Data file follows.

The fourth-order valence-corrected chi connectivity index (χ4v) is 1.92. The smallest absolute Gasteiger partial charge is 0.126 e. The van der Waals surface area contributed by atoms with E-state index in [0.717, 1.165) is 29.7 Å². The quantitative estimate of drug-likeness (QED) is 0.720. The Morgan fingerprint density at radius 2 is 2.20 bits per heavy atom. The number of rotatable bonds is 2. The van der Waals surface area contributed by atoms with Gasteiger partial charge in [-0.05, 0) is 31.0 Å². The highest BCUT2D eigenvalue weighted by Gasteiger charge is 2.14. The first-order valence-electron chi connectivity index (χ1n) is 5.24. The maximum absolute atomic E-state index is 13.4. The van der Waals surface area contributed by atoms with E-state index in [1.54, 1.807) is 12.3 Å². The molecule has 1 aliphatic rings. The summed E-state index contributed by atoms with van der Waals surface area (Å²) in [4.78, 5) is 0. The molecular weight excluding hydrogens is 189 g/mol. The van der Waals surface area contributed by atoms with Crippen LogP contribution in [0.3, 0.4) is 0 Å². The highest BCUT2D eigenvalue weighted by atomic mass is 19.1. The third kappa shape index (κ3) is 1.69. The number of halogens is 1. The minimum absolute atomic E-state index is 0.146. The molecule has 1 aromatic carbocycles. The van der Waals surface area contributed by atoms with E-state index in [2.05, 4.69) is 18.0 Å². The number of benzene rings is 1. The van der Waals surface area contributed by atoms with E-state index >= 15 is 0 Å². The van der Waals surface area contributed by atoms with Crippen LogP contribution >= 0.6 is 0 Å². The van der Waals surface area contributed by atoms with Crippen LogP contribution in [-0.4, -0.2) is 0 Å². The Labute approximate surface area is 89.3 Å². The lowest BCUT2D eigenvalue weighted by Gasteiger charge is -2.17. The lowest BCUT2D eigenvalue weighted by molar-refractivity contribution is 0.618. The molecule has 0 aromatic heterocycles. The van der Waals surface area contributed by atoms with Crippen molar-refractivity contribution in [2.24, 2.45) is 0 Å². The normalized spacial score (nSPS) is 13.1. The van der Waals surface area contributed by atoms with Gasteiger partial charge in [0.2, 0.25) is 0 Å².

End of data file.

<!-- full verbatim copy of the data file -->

The fourth-order valence-corrected chi connectivity index (χ4v) is 1.92. The smallest absolute Gasteiger partial charge is 0.126 e. The van der Waals surface area contributed by atoms with E-state index in [0.717, 1.165) is 29.7 Å². The quantitative estimate of drug-likeness (QED) is 0.720. The Morgan fingerprint density at radius 2 is 2.20 bits per heavy atom. The number of rotatable bonds is 2. The van der Waals surface area contributed by atoms with Gasteiger partial charge in [-0.05, 0) is 31.0 Å². The highest BCUT2D eigenvalue weighted by Gasteiger charge is 2.14. The first-order valence-electron chi connectivity index (χ1n) is 5.24. The maximum absolute atomic E-state index is 13.4. The van der Waals surface area contributed by atoms with E-state index in [1.54, 1.807) is 12.3 Å². The molecule has 1 aliphatic rings. The summed E-state index contributed by atoms with van der Waals surface area (Å²) in [4.78, 5) is 0. The molecular weight excluding hydrogens is 189 g/mol. The van der Waals surface area contributed by atoms with Crippen LogP contribution in [0.3, 0.4) is 0 Å². The highest BCUT2D eigenvalue weighted by atomic mass is 19.1. The third kappa shape index (κ3) is 1.69. The number of halogens is 1. The minimum absolute atomic E-state index is 0.146. The molecule has 1 aromatic carbocycles. The van der Waals surface area contributed by atoms with E-state index in [2.05, 4.69) is 18.0 Å². The number of benzene rings is 1. The van der Waals surface area contributed by atoms with E-state index >= 15 is 0 Å². The van der Waals surface area contributed by atoms with Crippen LogP contribution >= 0.6 is 0 Å². The van der Waals surface area contributed by atoms with Crippen LogP contribution in [-0.4, -0.2) is 0 Å². The Labute approximate surface area is 89.3 Å². The lowest BCUT2D eigenvalue weighted by Gasteiger charge is -2.17. The lowest BCUT2D eigenvalue weighted by molar-refractivity contribution is 0.618. The molecule has 0 aromatic heterocycles. The van der Waals surface area contributed by atoms with Crippen molar-refractivity contribution in [2.24, 2.45) is 0 Å². The normalized spacial score (nSPS) is 13.1. The van der Waals surface area contributed by atoms with Gasteiger partial charge in [0.2, 0.25) is 0 Å².